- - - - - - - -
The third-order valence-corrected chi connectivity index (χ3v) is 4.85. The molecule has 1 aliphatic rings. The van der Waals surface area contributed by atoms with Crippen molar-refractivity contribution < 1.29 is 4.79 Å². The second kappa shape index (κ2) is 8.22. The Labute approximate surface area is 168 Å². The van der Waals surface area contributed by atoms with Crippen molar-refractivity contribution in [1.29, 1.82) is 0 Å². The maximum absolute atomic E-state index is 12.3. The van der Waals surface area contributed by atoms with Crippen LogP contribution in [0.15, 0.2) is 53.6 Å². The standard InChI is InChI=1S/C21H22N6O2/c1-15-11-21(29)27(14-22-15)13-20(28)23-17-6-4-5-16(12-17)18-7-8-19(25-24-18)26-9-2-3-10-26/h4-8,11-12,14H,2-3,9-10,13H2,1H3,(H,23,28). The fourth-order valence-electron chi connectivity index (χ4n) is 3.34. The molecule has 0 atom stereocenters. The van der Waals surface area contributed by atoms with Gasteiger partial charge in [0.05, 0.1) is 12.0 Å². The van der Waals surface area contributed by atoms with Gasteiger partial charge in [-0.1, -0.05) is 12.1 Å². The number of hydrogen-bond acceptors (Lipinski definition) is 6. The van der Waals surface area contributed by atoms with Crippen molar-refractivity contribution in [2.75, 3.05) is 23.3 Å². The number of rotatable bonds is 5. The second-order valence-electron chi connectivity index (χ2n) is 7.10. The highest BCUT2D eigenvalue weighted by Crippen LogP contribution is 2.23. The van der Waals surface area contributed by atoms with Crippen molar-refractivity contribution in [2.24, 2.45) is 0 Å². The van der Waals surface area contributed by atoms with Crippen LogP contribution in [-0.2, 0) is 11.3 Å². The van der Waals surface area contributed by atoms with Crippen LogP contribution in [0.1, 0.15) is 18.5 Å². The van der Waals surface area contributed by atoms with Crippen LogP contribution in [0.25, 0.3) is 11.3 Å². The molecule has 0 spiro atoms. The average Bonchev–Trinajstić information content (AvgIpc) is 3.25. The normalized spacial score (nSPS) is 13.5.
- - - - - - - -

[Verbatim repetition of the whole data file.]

The third-order valence-corrected chi connectivity index (χ3v) is 4.85. The molecule has 1 aliphatic rings. The van der Waals surface area contributed by atoms with Crippen molar-refractivity contribution < 1.29 is 4.79 Å². The second kappa shape index (κ2) is 8.22. The Labute approximate surface area is 168 Å². The van der Waals surface area contributed by atoms with Crippen molar-refractivity contribution in [1.29, 1.82) is 0 Å². The maximum absolute atomic E-state index is 12.3. The van der Waals surface area contributed by atoms with Crippen LogP contribution in [0.15, 0.2) is 53.6 Å². The standard InChI is InChI=1S/C21H22N6O2/c1-15-11-21(29)27(14-22-15)13-20(28)23-17-6-4-5-16(12-17)18-7-8-19(25-24-18)26-9-2-3-10-26/h4-8,11-12,14H,2-3,9-10,13H2,1H3,(H,23,28). The fourth-order valence-electron chi connectivity index (χ4n) is 3.34. The molecule has 0 atom stereocenters. The van der Waals surface area contributed by atoms with Gasteiger partial charge in [0.05, 0.1) is 12.0 Å². The van der Waals surface area contributed by atoms with Gasteiger partial charge in [-0.1, -0.05) is 12.1 Å². The number of hydrogen-bond acceptors (Lipinski definition) is 6. The van der Waals surface area contributed by atoms with Crippen molar-refractivity contribution in [2.75, 3.05) is 23.3 Å². The number of rotatable bonds is 5. The second-order valence-electron chi connectivity index (χ2n) is 7.10. The highest BCUT2D eigenvalue weighted by Crippen LogP contribution is 2.23. The van der Waals surface area contributed by atoms with Crippen molar-refractivity contribution in [2.24, 2.45) is 0 Å². The van der Waals surface area contributed by atoms with Crippen LogP contribution in [-0.2, 0) is 11.3 Å². The van der Waals surface area contributed by atoms with Crippen LogP contribution in [0.1, 0.15) is 18.5 Å². The van der Waals surface area contributed by atoms with Crippen LogP contribution in [0.25, 0.3) is 11.3 Å². The molecule has 0 spiro atoms. The average Bonchev–Trinajstić information content (AvgIpc) is 3.25. The normalized spacial score (nSPS) is 13.5.